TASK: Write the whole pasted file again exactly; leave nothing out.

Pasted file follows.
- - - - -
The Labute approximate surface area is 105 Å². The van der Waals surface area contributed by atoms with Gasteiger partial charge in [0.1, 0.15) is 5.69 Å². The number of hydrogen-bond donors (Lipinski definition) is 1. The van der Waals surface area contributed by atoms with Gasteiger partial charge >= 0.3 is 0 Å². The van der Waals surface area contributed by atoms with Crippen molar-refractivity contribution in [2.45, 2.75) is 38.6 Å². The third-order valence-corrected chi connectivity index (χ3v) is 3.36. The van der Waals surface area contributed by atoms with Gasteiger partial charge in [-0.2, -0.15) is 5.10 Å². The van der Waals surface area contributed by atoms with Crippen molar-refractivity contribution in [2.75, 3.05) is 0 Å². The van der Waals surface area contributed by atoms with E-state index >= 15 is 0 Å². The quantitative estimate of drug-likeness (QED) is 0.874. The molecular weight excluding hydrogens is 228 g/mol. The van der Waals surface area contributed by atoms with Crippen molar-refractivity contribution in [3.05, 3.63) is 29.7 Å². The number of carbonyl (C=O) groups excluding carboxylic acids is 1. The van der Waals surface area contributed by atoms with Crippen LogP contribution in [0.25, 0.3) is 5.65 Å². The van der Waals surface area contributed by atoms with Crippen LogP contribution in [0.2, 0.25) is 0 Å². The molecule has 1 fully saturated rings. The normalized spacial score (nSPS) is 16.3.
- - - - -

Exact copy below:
The Labute approximate surface area is 105 Å². The van der Waals surface area contributed by atoms with Gasteiger partial charge in [0.1, 0.15) is 5.69 Å². The number of hydrogen-bond donors (Lipinski definition) is 1. The van der Waals surface area contributed by atoms with Gasteiger partial charge >= 0.3 is 0 Å². The van der Waals surface area contributed by atoms with Crippen molar-refractivity contribution in [2.45, 2.75) is 38.6 Å². The third-order valence-corrected chi connectivity index (χ3v) is 3.36. The van der Waals surface area contributed by atoms with Gasteiger partial charge in [-0.2, -0.15) is 5.10 Å². The van der Waals surface area contributed by atoms with Crippen molar-refractivity contribution in [2.75, 3.05) is 0 Å². The van der Waals surface area contributed by atoms with E-state index >= 15 is 0 Å². The quantitative estimate of drug-likeness (QED) is 0.874. The molecular weight excluding hydrogens is 228 g/mol. The van der Waals surface area contributed by atoms with Crippen molar-refractivity contribution in [3.05, 3.63) is 29.7 Å². The number of carbonyl (C=O) groups excluding carboxylic acids is 1. The van der Waals surface area contributed by atoms with Crippen LogP contribution in [0.25, 0.3) is 5.65 Å². The van der Waals surface area contributed by atoms with Crippen LogP contribution in [0.2, 0.25) is 0 Å². The molecule has 1 fully saturated rings. The normalized spacial score (nSPS) is 16.3.